12 short" here in this Tribunal would mean four weeks for the Prosecution,
13 and I don't know what would be the time the Defence would need. But then
14 taking into account that also a judgment has to be written, Ad Litem
15 Judges have to be assigned to the case, the overall -- the shortest
16 possibility would be about three months. But prerequisite would be as
17 soon as possible - really as soon as possible - we get the information
18 from the parties that they are proceeding -- prepared to proceed in this
19 way and maybe even come to other agreed facts going beyond the question of
20 widespread and systematic attack and beyond the question of an armed
21 conflict. Maybe in this case really the evidence provided by the
22 Prosecution might convince the Defence that a certain approach is more
23 appropriate than the other, to put it very carefully.
24 We have to come to the question of counsel. And there was a
25 request during the last Status Conference on the appointment of
1 co-counsel. As to the fact that we have to come back to some exchange of
2 letters between the Registry and counsel, I think it would be appropriate
3 to discuss this issue in private session.
4 Do the parties agree?
5 MR. DIMITRIJEVIC: Yes, Your Honour, I agree with that.
6 MR. KOUMJIAN: Yes, Your Honour.
7 JUDGE SCHOMBURG: Then let's please go into private session.
8 [Private session]
12 Pages 60 to 67 – redacted – private session.
16 [Open session]
17 JUDGE SCHOMBURG: It may be surprising but -- to raise this issue
18 right now, but it was part of your request during the last Status
19 Conference that you raised a question of a co-counsel in your case. Did
20 you come closer to a maybe solution or suggestion?
21 MR. DIMITRIJEVIC: Your Honour, from time being I think that in
22 this phase of pre-trial procedure Mr. Mrdja don't need co-counsel. If
23 co-counsel will be needed a few months or two before the trial, so in that
24 stage we shall ask the Registry to appoint co-counsel.
25 JUDGE SCHOMBURG: Thank you for this clear and fair answer.
1 Any other issues? We learned the pre-trial brief could be handed
2 down as soon as possible in case parties come to agreed facts. Any other
3 issues to be raised from the side of the Prosecution?
4 MR. KOUMJIAN: No, Your Honour.
5 JUDGE SCHOMBURG: From the side of the Defence or the accused in
7 MR. DIMITRIJEVIC: Thank you, Your Honour. The Defence filed the
8 motion for provisional release of Mr. Mrdja. I don't know if you received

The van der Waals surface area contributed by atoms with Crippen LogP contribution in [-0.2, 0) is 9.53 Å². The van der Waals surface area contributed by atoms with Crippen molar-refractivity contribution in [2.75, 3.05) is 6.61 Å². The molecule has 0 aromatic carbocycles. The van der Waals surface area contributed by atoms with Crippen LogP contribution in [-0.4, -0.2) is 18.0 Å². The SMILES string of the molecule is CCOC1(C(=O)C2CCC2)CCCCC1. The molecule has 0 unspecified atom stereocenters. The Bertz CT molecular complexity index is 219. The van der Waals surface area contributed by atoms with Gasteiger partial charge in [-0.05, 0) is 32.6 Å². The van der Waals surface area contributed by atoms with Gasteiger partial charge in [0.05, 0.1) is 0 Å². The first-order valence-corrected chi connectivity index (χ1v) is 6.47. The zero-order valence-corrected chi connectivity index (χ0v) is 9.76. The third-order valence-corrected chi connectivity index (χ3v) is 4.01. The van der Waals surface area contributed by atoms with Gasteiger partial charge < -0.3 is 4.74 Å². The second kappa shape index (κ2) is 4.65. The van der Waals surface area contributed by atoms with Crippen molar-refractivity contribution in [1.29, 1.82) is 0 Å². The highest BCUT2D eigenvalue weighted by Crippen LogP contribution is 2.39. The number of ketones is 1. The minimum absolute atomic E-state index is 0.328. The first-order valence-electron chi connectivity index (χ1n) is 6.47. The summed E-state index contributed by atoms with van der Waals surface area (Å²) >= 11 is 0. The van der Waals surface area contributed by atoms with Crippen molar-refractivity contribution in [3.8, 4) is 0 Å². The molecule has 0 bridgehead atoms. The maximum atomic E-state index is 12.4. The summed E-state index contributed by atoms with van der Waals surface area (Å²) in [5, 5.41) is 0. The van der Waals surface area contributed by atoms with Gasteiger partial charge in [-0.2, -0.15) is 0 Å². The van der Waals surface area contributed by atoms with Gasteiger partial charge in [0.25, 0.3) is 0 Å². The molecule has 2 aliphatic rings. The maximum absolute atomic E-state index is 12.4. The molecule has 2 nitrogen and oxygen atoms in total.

9 that. And we want to know what is scheduled about discussing and making
10 decisions in that matter. Thank you.
11 JUDGE SCHOMBURG: Before I give the floor to the Prosecution, you
12 mentioned guarantees given by Bosnia-Herzegovina, in this case the entity
13 of Republika Srpska. They arrived a long, long time ago, and we were
14 surprised to receive the guarantees first and then only a long time later
15 your request. You gave reasons why you didn't file a motion on
16 provisional release.
17 I haven't discussed this issue yet with my colleagues. We'll do
18 as soon as possible. And I can tell you already that if there are not
19 urgent reasons demonstrated by the Defence, this would not be a case where
20 a hearing on this motion should be necessary, because we have all the
21 facts before us and not much can be added. We have the guarantees. The
22 question may be whether they have to be updated or renewed because they
23 are already -- they stem from a period sometime ago. This would be a
24 separate matter, but this could be resolved without any hearing.
25 But may I ask the Prosecution, has the Prosecution already a clear
1 view on the response to this motion? Because you know that my policy is
2 to avoid unnecessary filings. And if you could comment on this issue
3 already today, this would be of great assistance.
4 MS. CHANA: Thank you, Your Honour. The position of the
5 Prosecution is that we will be opposing this motion for provisional
6 release and we'll be filing our response before the due date.
7 JUDGE SCHOMBURG: And you share the view that no oral hearing will
8 be necessary?
9 MS. CHANA: We are of the view that no oral should be necessary in
10 this, Your Honour.
11 JUDGE SCHOMBURG: May I then take the opportunity at the same
12 time, if the Defence agrees, to ask Mr. Mrdja in person whether or not he
13 wants to add some personal remarks to the question of provisional release,
14 because I believe it's the right whenever an accused wants to address on
15 this issue of deprivation or liberty the Chamber in person.
16 Mr. Mrdja, do you want to make any additional statements? You may
17 stay seated. It's too problematic for you.
18 THE ACCUSED: [Interpretation] Thank you, Your Honour.
19 JUDGE SCHOMBURG: I think we need new microphones here in the
21 THE ACCUSED: [Interpretation] I have nothing. Your Honour, I have
22 nothing to add. I just have one problem, and that is that my child is
23 very sick.
24 JUDGE SCHOMBURG: This is reflected in the motion filed by the
25 Defence and --
1 THE ACCUSED: [Interpretation] I think that everything has been
2 filed, but my attorney will contact you. Thank you very much.
3 JUDGE SCHOMBURG: Thank you. Any other issues?
4 MR. DIMITRIJEVIC: Thank you. No, Your Honour.
5 JUDGE SCHOMBURG: Then I have to thank you. And I'm looking
6 forward to all the motions. We learnt that they would arrive in the near
8 And this concludes today's Status Conference in this case.
9 --- Whereupon the Status Conference
10 adjourned at 4.15 p.m.